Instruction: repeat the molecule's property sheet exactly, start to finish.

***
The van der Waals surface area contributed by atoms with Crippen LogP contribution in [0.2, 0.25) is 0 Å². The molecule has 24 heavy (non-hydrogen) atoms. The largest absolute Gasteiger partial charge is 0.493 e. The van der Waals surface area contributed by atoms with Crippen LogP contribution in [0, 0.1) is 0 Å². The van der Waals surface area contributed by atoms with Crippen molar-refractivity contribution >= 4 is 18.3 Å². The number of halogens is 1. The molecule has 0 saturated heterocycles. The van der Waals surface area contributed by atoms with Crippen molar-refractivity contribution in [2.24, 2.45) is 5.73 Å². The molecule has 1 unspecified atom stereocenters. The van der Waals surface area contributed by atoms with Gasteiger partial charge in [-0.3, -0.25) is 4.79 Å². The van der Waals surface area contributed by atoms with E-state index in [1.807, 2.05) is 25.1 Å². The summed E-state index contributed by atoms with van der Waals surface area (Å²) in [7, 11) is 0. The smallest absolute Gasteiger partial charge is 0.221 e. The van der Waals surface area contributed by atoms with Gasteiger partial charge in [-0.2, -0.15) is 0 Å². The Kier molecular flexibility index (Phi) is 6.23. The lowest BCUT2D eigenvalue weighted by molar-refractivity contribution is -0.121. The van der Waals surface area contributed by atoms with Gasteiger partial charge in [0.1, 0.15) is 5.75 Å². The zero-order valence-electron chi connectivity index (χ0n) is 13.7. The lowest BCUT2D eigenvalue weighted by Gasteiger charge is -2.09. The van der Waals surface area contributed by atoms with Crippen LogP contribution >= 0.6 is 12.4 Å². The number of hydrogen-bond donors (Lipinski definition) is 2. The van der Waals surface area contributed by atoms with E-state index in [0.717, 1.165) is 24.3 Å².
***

The van der Waals surface area contributed by atoms with Crippen LogP contribution in [0.2, 0.25) is 0 Å². The molecule has 24 heavy (non-hydrogen) atoms. The largest absolute Gasteiger partial charge is 0.493 e. The van der Waals surface area contributed by atoms with Crippen LogP contribution in [0, 0.1) is 0 Å². The van der Waals surface area contributed by atoms with Crippen molar-refractivity contribution >= 4 is 18.3 Å². The number of halogens is 1. The molecule has 0 saturated heterocycles. The van der Waals surface area contributed by atoms with Crippen molar-refractivity contribution in [2.24, 2.45) is 5.73 Å². The molecule has 1 unspecified atom stereocenters. The van der Waals surface area contributed by atoms with Gasteiger partial charge in [-0.3, -0.25) is 4.79 Å². The van der Waals surface area contributed by atoms with E-state index in [1.807, 2.05) is 25.1 Å². The summed E-state index contributed by atoms with van der Waals surface area (Å²) in [7, 11) is 0. The smallest absolute Gasteiger partial charge is 0.221 e. The van der Waals surface area contributed by atoms with Gasteiger partial charge in [-0.2, -0.15) is 0 Å². The Kier molecular flexibility index (Phi) is 6.23. The lowest BCUT2D eigenvalue weighted by molar-refractivity contribution is -0.121. The van der Waals surface area contributed by atoms with Gasteiger partial charge in [0.1, 0.15) is 5.75 Å². The zero-order valence-electron chi connectivity index (χ0n) is 13.7. The lowest BCUT2D eigenvalue weighted by Gasteiger charge is -2.09. The van der Waals surface area contributed by atoms with Crippen LogP contribution >= 0.6 is 12.4 Å². The number of hydrogen-bond donors (Lipinski definition) is 2. The van der Waals surface area contributed by atoms with E-state index in [0.717, 1.165) is 24.3 Å².